17 of the best things to see and do in Mauritius

Beautiful beaches, colourful sands and mountain caves... there are so many unforgettable things to see and do on the tranquil Indian Ocean paradise of Mauritius.

By Kieran Meeke

Published 4 May 2024

There are a whole host of amazing experiences to be had on the Indian Ocean island of Mauritius, from visiting the seven-coloured sands (yes, seven: red, brown, violet, green, blue, purple and yellow) of Chamarel to the wildlife at La Vallée de Ferney.

A refreshing blend of different cultures, Mauritius is a warm, inviting island with a heart of gold… Most people choose a holiday to Mauritius due to its beautiful beaches and tranquil setting, but there’s so much more to discover on Mauritius…

The capital of Mauritius is a modern city that will surprise any visitor expecting a sleepy tropical island. Its skyscrapers and busy streets reflect the strength of the local economy, even if its nightlife does encourage that sleepy image.

For visitors, however, Port Louis is more about Le Caudan Waterfront (see “Shopping” below), where cruise ships dock, or such sights as the elegant French colonial buildings and English Saint James Cathedral.

The city’s Chinatown is also a must-see, dominated by its pagoda and best understood by visiting the China Heritage Museum.

Other museums include the Blue Penny Museum, focusing on the history of Mauritius, and the Natural History Museum with its dodo exhibits.

The Champ de Mars Racecourse is the home of the second oldest Turf Club in the world. During the season from March to December it attracts up to 100,000 spectators.

The “Grand Bay” name perfectly describes this northern expanse of beach and sea, attractions that have made it the tourism centre of Mauritius.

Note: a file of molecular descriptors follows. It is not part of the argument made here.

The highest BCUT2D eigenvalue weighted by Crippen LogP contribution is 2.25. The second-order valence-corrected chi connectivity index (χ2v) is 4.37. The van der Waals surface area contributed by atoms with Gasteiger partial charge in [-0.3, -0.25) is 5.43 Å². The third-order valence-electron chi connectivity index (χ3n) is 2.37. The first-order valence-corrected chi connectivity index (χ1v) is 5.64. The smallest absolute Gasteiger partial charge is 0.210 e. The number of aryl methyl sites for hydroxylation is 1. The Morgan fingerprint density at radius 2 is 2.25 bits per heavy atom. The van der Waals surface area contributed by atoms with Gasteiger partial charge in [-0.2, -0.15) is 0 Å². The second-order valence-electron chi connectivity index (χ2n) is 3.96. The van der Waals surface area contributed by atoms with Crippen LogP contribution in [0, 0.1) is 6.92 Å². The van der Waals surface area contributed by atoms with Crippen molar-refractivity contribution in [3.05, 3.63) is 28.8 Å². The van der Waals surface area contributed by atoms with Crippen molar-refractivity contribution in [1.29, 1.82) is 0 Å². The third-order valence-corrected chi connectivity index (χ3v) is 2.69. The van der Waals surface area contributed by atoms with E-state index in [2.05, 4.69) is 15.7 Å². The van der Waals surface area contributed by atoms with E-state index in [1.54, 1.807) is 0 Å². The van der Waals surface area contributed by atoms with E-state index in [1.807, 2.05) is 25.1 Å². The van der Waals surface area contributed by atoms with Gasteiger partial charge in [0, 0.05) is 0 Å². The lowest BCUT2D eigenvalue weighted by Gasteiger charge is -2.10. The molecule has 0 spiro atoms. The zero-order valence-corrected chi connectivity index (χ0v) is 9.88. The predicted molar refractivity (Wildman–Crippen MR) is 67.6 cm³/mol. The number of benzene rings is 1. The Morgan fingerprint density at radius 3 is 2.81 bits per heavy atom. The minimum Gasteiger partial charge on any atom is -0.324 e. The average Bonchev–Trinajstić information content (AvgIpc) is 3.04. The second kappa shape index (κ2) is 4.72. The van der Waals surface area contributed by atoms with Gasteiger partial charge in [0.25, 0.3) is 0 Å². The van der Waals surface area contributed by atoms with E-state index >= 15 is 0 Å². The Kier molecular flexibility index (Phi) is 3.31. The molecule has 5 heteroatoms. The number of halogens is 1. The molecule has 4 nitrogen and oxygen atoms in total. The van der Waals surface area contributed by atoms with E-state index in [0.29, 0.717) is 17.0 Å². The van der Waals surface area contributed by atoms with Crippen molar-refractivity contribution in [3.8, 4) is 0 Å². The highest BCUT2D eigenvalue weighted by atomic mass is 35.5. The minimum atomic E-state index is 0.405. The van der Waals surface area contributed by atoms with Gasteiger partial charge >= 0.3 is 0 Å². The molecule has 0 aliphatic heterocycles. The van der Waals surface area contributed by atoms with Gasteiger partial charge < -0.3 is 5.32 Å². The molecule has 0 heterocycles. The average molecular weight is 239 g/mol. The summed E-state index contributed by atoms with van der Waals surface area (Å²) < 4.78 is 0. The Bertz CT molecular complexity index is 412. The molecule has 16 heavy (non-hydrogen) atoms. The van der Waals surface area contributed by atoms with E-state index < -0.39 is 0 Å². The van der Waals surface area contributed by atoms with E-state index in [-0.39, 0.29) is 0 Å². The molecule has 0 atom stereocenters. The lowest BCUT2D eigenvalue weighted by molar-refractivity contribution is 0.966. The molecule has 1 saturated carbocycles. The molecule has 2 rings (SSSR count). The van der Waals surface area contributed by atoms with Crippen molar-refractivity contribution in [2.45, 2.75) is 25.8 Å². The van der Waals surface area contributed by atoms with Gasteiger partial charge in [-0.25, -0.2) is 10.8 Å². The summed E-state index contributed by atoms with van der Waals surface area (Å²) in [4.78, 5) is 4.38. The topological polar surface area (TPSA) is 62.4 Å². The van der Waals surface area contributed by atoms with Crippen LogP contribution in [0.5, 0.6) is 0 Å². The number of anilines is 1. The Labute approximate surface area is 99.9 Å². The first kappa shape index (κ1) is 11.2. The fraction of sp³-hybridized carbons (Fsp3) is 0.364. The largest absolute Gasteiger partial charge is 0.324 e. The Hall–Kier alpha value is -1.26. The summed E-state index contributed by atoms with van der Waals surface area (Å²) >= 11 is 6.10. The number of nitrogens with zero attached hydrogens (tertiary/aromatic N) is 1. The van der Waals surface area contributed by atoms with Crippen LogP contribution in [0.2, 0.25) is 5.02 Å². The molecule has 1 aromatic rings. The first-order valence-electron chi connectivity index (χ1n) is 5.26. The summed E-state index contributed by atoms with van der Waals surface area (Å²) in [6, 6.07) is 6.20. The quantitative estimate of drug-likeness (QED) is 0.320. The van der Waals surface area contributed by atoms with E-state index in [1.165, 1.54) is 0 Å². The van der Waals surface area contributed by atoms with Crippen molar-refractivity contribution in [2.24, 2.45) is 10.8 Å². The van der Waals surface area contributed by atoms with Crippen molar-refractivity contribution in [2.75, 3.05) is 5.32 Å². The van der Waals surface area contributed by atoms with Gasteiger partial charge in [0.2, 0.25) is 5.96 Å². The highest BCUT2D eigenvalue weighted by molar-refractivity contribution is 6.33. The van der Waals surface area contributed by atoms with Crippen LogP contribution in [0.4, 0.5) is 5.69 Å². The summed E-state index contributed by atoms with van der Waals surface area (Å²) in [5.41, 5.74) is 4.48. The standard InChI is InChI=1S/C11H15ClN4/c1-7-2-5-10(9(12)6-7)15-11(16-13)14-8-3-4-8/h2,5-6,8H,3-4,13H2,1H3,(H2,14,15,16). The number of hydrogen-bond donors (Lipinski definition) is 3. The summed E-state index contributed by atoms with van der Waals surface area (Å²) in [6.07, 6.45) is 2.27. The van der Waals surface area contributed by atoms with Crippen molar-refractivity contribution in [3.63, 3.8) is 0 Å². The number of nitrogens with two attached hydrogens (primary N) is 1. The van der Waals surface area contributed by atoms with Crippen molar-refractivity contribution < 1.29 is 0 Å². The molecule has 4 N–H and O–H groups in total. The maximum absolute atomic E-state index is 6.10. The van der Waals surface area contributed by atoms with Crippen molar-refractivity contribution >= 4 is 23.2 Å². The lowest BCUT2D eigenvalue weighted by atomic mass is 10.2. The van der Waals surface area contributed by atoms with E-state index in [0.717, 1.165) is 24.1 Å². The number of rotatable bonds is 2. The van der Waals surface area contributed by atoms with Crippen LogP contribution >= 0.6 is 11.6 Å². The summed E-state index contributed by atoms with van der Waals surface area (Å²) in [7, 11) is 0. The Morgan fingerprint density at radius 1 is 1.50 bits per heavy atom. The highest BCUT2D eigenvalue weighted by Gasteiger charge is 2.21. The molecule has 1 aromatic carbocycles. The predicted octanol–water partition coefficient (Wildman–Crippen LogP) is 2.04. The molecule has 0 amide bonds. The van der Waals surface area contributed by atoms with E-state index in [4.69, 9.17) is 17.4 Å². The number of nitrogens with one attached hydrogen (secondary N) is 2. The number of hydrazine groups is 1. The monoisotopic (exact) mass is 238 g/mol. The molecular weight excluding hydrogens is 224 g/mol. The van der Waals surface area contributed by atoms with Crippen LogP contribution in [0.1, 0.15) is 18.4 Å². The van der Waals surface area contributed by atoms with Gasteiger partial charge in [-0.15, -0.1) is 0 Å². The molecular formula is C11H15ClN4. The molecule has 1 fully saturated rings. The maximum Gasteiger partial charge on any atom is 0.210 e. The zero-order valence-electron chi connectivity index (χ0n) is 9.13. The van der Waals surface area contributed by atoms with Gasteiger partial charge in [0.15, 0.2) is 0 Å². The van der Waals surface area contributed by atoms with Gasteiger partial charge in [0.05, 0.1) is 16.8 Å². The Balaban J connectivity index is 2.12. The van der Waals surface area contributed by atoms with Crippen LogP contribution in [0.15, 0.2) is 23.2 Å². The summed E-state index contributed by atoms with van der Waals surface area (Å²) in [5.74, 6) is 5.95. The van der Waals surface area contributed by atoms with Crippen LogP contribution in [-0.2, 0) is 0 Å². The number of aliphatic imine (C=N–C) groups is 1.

Hotels, guesthouses and private villas and apartments have spread around the bay to take advantage of its scenic appeal.

Visitors can find everything they might need to enjoy a beach vacation, from sailing and snorkelling to superb diving and a varied nightlife.

Shopping is equally varied, from small handcraft shops that have been in the same family for generations to modern malls.

Built in 1830, the colonial Eureka House is a now museum showing what life was like for the aristocrats who lived here. It is one of only a few such wooden houses in Mauritius.

The shady veranda overlooks beautiful gardens, filled with palm and fruit trees, and there are a number of waterfalls to add to the charm of a walk in the grounds.

Caves in this rugged but scenic peninsular of Le Morne Brabant were used by runaway slaves as hideouts until the early 19th century.

Le Morne Brabant has been recognised as a UNESCO World Heritage site because of the history associated with these “maroons” who eventually formed small settlements.

This lake in the crater of a caldera has been a place of Hindu pilgrimage since the late 19th century.

The Grand Bassin is the holiest site in Mauritius for Indians and is considered to be linked to the River Ganges, hence its proper name of Ganga Talao.

It’s traditional for pilgrims to walk in bare feet to the lake, where they can pray in the temples dedicated to Hindu gods and drink its holy waters. A 108-ft tall statue of Shiva is a major sight.

Named for the rocks that sent many ships to their doom, this “Unfortunate Cape” at the northern tip of Mauritius is also where British invaders defeated the French in 1810.

However, it is now better known for its beachside red-roofed church, Notre Dame Auxiliatrice, which is a striking contrast to the rich blue sea behind it.

Most people come for the photo op, but it’s worth lingering to enjoy some of the nearby beaches.

The Chamarel area is well supplied with attractions, of which Terres des Sept Couleurs is the most striking.

The weathering of the basalt that underlies Mauritius, along with the formation of iron oxides, has produced a small expanse of sand dunes in subdued variations of red, brown, grey, and purple.

The rain and wind have also eroded gullies into the sand, where the shadows add even more variation. A glass tube filled with layers of the sand is a popular Mauritius souvenir.

Souillac on the southernmost tip of Mauritius is the centre for a number of historic sights. These include the Batelage port, once a centre for sugar cane exports, and the marine cemetery, with some graves dating to the 18th century.

La Nef, former home of Mauritian poet Robert Edward Hart, is now a museum dedicated to his life and work. His house was built of coral and has recently been rebuilt to the original design.

Other sights of interest nearby include the must-see Rochester Falls on the Savanne River and the Gris-Gris “Roche Qui Pleure” sea cliff, where continually crashing waves create a blanket of tears.